Reporter works by buzzing you several times per day with a brief quiz based on the questions Felton asks himself. They range from “Where are you?” to “What are you doing?” and “Who are you with?” Some questions can be answered by tapping Yes or No, while others are multiple choice questions, let you type in text, or offer a location picker that polls Foursquare for nearby places. You can also add your own questions (like “Are you happy?”) or program certain questions to occur only when you hit the app’s Awake or Sleep switch (like “How did you sleep?” and “What did you learn today?”). Each time you report, the app also pulls in various pieces of information like the current weather, how many steps you’ve taken today (using the iPhone 5s’ M7 motion coprocessor), and how noisy it is around you using your phone’s mic.
There’s lots of little interesting things that bubble up in Ellis’ review, such as Nicholas Felton’s ideas for printing your records into a book. The best thing about this app is that everything stays on your phone and you can export it in CSV or JSON. The downside is that you have consistently use the app to make it work. The app only costs a few bucks on the App Store, and the website looks great.
Beep provides a sort of middle ground between a $99 AirPlay receiver, like an AirPort Express or Apple TV, and a system like Sonos where a wireless bridge costs $50 bucks in addition to a Connect or Connect:AMP which are $349 and $499 respectively. If you already have your own stereo system and a few bookshelf speakers throughout the house, Beep can sync music across them at $149 for each receiver. Beep requires their app to play music, which currently gets music from Pandora or directly from your phone, with more sources coming soon.
If you’re not a fan of Apple’s unergonomic Magic Mouse, or making broad gestures with Hot Corners, Spacious 2 gives you a wheel of commands with a click of the middle mouse button. Spacious presents a small palette of tools for switching to the Dashboard, activating Mission Control, or switching to another space. The app includes an alternative app switcher, and can be configured to your liking if the defaults aren’t for you. If you don’t like using keyboard shortcuts or regularly use your Mac’s trackpad gestures, Spacious can help make the most of your desktop with your favorite mouse. You can download a free trial for 30 days, and purchase the app direct for €9.99.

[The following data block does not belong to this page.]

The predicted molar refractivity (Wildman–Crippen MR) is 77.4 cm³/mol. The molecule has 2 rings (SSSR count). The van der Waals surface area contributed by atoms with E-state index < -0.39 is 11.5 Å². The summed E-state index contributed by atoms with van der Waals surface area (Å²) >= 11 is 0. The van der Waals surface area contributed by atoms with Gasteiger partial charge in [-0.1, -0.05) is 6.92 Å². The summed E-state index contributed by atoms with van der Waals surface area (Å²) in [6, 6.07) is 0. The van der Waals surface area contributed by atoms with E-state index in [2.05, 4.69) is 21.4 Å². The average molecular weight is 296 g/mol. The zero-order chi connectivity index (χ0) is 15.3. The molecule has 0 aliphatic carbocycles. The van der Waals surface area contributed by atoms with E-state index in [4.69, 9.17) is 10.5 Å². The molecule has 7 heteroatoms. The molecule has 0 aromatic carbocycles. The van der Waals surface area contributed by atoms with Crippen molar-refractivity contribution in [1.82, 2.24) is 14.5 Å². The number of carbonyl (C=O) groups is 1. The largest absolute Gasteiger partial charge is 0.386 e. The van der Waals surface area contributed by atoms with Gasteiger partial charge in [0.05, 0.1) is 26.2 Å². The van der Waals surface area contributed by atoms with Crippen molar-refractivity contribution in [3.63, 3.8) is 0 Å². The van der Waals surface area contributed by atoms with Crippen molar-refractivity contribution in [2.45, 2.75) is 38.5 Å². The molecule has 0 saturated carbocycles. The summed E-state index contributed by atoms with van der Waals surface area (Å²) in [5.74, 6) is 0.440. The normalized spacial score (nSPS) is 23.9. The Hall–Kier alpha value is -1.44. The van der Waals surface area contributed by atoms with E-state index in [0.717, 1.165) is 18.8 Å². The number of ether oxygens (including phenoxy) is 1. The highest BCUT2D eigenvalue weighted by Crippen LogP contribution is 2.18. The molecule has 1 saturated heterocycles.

Threes is a game of multiples. It’s a game of combining pairs of numbers to make even bigger numbers. It plays on idea of a sliding puzzle, except the board becomes more populated the longer you play. A new piece falls onto the board after every slide, until the board is completely populated. The end goal is to end up with a board full of large numbers, hopefully in the greater double digits, and maybe even a triple, for a high score.
You play on a 4 x 4 grid, shaped like mahjong pieces, where you slide pieces up, down, left, and right. The game doesn’t really start until you begin combining your blue ones and red twos to create threes. Threes combine to make sixes, which combine to make twelves, etc. Every time you combine two numbers, the result doubles. Only multiples of three count towards your end score, thus the name of the game.
While Threes is largely a game about numbers, there’s lots of little touches in the game, including an unintended achievement system, where creating bigger multiples of three unlocks new personalities. Each multiple of three has a different face, and they’ll smile at each other if they can combine. Threes maintains a history of your previous scores, and includes a toggle to reduce animation frame-rate to save battery life if you’re out and about.
If you love games like Letterpress and Dots, you’ll love Threes. It’s easy to grasp and hard to master. It’s classy.
Threes is $1.99 on the App Store.